Path: Janda: Political Parties, Home Page > Part 1: Table of Contents > Preface p. xi

Kenneth Janda
Political Parties: A Cross-National Survey
New York: The Free Press, 1980
Preface (pp. xi-xiii), this is page xi
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p. xi
p. xiii

MORE THAN A QUARTER of a century ago, Maurice Duverger began the preface to his now classic work, Les Partispolitiques, with this observation:

This work starts from a basic contradiction: it is at the present time impossible to give a valid description of the comparative functioning of political parties; yet it is essential to do so. We find ourselves in a vicious circle: a general theory of parties will eventually be constructed only upon the preliminary work of many profound studies; but these studies cannot be truly profound so long as there exists no general theory of parties. For Nature answers only when questioned and we do not yet know what questions this subject demands. The example of America is cogent: studies of political parties abound; they are based upon considerable and serious observation; they are often of great value; not one, however, throws any light upon problems like the evolution of party structures, the number and reciprocal relations of parties, the part they play in the State, for all these studies are conceived within the framework of America alone, they deal with problems that are specifically American and do not refer to general questions. Yet how can one refer to general questions when for the most part they are still undefined?

The aim of this book is to break out of the circle and to sketch a preliminary general theory of parties, vague, conjectural, and of necessity approximate, which may yet serve as a basis and guide for detailed studies.[1]

Duverger's brilliant effort sparked a shower of activity in the comparative study of political parties in the 1950s and early 1960s that promised to fulfill his conjecture that "in fifty years' time perhaps it will be possible to describe the real workings of political parties." But the passage of time has dulled the spur of Duverger's stimulus to the study of parties, and the field seems to have relapsed into somnolent circularity. The vast numbers of detailed studies produced since Duverger's work have not promoted the theoretical development he anticipated.

I believe that a major factor retarding theoretical development in the comparative study of political parties is the failure to embrace comparative analysis in a comprehensive sense. The dominant tradition within comparative politics has been overly conservative. Students have been cautioned to limit their comparisons to "things that are similar" rather than to things that are "different." By concentrating attention on what Przeworski and Teune call "the most similar systems design" rather than designing research to encompass the "most different systems,"[2] students of political parties were not forced to cope with diversity, were not challenged to be broad in their conceptualizations. Instead of promoting the integration and synthesis of knowledge, comparative parties research tended toward channelization within cultural-geographical areas. Students of parties in Western democracies, for example, produced a literature largely distinct from that on communist party states. Asian scholars rarely compared parties in their area with those in the emerging states of Africa. Latin American scholars treated parties in their countries as sui generis. While detailed studies of "similar" parties capitalized on the researchers' expert knowledge of domestic politics in certain countries, the price paid for descriptive accuracy was narrowness of conceptualization.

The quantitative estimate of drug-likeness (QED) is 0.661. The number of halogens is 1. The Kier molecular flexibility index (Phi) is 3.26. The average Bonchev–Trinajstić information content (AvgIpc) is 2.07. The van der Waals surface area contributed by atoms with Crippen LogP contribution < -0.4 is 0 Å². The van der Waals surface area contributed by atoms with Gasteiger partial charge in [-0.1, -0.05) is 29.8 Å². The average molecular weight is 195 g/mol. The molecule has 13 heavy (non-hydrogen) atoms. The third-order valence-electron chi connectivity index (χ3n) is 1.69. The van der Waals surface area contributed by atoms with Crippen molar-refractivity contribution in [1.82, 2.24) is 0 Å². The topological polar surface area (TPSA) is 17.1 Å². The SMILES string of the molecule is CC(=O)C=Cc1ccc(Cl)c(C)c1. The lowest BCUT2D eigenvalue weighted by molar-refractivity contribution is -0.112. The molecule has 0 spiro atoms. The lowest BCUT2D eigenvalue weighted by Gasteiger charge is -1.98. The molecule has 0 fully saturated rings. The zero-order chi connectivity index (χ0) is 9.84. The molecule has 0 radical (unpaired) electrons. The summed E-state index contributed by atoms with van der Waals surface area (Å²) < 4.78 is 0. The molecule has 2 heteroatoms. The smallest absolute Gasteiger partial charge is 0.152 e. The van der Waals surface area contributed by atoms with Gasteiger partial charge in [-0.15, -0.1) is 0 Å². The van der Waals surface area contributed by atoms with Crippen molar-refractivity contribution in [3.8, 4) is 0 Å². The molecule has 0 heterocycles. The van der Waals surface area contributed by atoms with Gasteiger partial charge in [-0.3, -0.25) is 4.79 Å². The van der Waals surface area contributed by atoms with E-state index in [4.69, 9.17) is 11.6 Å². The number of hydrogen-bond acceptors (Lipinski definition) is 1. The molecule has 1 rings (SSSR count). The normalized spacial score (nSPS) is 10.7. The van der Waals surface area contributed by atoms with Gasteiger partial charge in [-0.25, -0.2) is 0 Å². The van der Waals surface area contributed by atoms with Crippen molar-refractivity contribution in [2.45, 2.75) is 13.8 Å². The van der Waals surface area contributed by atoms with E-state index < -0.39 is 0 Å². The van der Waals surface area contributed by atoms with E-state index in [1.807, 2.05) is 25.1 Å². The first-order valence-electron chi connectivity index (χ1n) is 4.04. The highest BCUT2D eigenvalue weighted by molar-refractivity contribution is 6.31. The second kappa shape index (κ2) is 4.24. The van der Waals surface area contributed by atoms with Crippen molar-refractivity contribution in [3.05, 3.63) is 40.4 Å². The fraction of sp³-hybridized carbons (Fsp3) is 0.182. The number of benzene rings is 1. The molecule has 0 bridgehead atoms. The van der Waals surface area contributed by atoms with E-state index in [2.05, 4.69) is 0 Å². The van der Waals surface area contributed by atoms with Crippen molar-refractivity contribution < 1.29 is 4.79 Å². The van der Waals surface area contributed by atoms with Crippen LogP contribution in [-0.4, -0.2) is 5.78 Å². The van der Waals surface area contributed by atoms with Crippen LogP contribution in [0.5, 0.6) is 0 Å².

If the goal of parties research is general theory about political parties, then we must expand our scope to include the universe of countries and parties. We must study parties where they are weak as well as where they are strong. We must study parties that restrict competition or engage in subversion as well as those that compete openly for office. We must study parties that are new as well as those that are old. Whether one's theoretical orientation employs parties as dependent variables, independent variables, or organizational settings for political behavior, we should begin our studies with a view toward capturing the variance necessary to provide explanatory power in any model. If we are less than comprehensive in our scope, we have no hope for developing general theory.

Raoul Naroll used the term "holonational" to refer to cross-national studies that employ worldwide representative samples.[3] Holonational studies of conflict and other attributes of nation-states have brought new in-


1. Maurice Duverger, Political Parties (New York: Wiley, 1954). First published as Les Partispoliziques (Paris: Armand Cohn, 1951).
2. Adam Przeworski and Henry Teune, The Logic of Comparative Social inquiry (New York: Wiley, 1970).
3. Raoul Naroll, A Holonational Bibliography," Comparative Political Studies,
5 (July 1972), 211-230.

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